What I know is that the same rotation speed of a disc allows ×2.4 for 12cm (×1.6 for 8cm diameter) faster data reading at the outer edge.
Because I am extremely knowledge thirsty and inquisitive, I thought that the community on VideoHelp can help me with my endless knowledge hunger. I keep a list of many questions I will maybe ask and topics (for example: calculating lossless digital zoom and loss value)
I would like to know the relationships of the following parameters of CD, DVD, HD-DVD and BD (and HVD?).
- Rotation speed at CAV (unchanging rotation speed) ×1 or ×1.6 or ×2.4 = how many rotations per minute (RPM) or per second?
- ×1 CLV (same reading speed, varying rotation speed) speed = How many sectors per second?
- Are the values slightly different for DVD+, DVD-, DVD-DL and DVD-RAM?
- Is 1× on a CD 150 or 176.4 KiB/s? [2352×(1500/1764)=2000!].
This can also be useful for calculating the rotation speed acoustically.
SCSi is partially crippled. The PC only knows the disc rotation speed by the data rate, not by the disc drive rotation engine.
I hope that the community can provide useful information, and I would appreciate it.
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Last edited by TechLord; 16th Nov 2017 at 19:45. Reason: This can be useful for acoustic measurement.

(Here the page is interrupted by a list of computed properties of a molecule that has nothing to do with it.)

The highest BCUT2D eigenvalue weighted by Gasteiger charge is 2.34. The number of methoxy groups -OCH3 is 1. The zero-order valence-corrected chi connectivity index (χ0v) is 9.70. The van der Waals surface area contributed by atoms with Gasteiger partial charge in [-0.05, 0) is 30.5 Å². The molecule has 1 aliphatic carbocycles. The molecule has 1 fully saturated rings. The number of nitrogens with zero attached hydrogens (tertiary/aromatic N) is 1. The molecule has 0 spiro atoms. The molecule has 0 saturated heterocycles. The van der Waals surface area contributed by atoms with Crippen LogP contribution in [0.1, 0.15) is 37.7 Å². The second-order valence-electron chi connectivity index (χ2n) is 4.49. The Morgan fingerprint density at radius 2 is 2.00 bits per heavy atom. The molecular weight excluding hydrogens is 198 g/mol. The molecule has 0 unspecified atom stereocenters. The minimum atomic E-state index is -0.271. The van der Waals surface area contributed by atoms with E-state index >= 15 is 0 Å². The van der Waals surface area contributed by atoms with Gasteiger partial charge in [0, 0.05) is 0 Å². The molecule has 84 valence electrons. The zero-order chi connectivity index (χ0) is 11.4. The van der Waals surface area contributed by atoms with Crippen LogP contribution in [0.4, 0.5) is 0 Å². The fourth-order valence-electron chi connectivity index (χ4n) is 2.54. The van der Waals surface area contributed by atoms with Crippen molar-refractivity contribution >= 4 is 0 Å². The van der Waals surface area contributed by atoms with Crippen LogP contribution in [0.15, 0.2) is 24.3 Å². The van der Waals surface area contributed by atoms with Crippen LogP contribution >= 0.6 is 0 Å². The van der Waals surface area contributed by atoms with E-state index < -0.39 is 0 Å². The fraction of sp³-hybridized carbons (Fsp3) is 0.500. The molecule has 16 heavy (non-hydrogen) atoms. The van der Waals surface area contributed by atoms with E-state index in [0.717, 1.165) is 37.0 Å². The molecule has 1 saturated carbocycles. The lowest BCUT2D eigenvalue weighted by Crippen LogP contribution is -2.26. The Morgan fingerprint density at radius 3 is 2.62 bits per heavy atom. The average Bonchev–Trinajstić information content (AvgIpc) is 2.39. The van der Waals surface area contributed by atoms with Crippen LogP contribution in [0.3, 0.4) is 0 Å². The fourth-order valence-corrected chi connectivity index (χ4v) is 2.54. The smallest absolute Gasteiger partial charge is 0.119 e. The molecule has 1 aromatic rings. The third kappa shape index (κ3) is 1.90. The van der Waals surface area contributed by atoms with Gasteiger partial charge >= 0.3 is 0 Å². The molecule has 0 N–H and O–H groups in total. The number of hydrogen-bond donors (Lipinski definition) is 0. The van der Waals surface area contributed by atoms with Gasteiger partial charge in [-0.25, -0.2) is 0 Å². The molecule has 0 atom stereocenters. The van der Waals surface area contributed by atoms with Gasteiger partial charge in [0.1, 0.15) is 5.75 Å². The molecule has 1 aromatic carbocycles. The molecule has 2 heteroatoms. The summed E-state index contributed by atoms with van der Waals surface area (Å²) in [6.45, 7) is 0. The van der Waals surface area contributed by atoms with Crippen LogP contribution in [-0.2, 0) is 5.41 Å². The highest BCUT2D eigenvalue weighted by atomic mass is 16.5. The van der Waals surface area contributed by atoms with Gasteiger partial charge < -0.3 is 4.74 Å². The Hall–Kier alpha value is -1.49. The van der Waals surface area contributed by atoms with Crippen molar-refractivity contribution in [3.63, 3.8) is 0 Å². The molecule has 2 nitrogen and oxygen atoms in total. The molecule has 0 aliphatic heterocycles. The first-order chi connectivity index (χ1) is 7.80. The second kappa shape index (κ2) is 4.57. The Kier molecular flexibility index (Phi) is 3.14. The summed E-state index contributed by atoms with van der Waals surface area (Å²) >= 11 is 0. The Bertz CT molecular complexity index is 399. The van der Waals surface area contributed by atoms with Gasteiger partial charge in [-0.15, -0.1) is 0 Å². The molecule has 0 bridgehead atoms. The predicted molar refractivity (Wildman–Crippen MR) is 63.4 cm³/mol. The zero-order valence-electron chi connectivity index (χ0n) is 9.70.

CD, DVD, HD-DVD, SACD, and BD use CLV.
LV/LD used both CLV and CAV.
For 1x CD, that means 500rpm at innermost slowing constantly down to 200rpm at outermost. 8x would 4000 to 1600.
For 1x DVD, I believe it's 1600rpm to 570. 8x would then be 4560 at the outermost. Note it doesn't, nor does any other optical disc format, achieve its full multiple of the rotational speed at the innermost tracks because it is already travelling at its max safe speed, which is about 10000rpm. That's why with burn data plots you see it ramp up to full level later on in the disc. If it travelled faster, it could wobble out of its tolerance and shatter (and there have been known cases of 48x or 52x explosions). Btw, the dvd disc format variations all work the same way rotationally.
Don't know the other formats, but they are probably not much higher. BD gets its data throughput gains more due to data density than physical velocity. Aka more bits packed into each read pass as well as a fatter pipe.
In fact, you shouldn't even care about read velocity at all because it is deterministic with feedback: it will speed up or slow down as much as needed to give the proper expected buffered data rate(s).
Last edited by Cornucopia; 16th Nov 2017 at 20:53.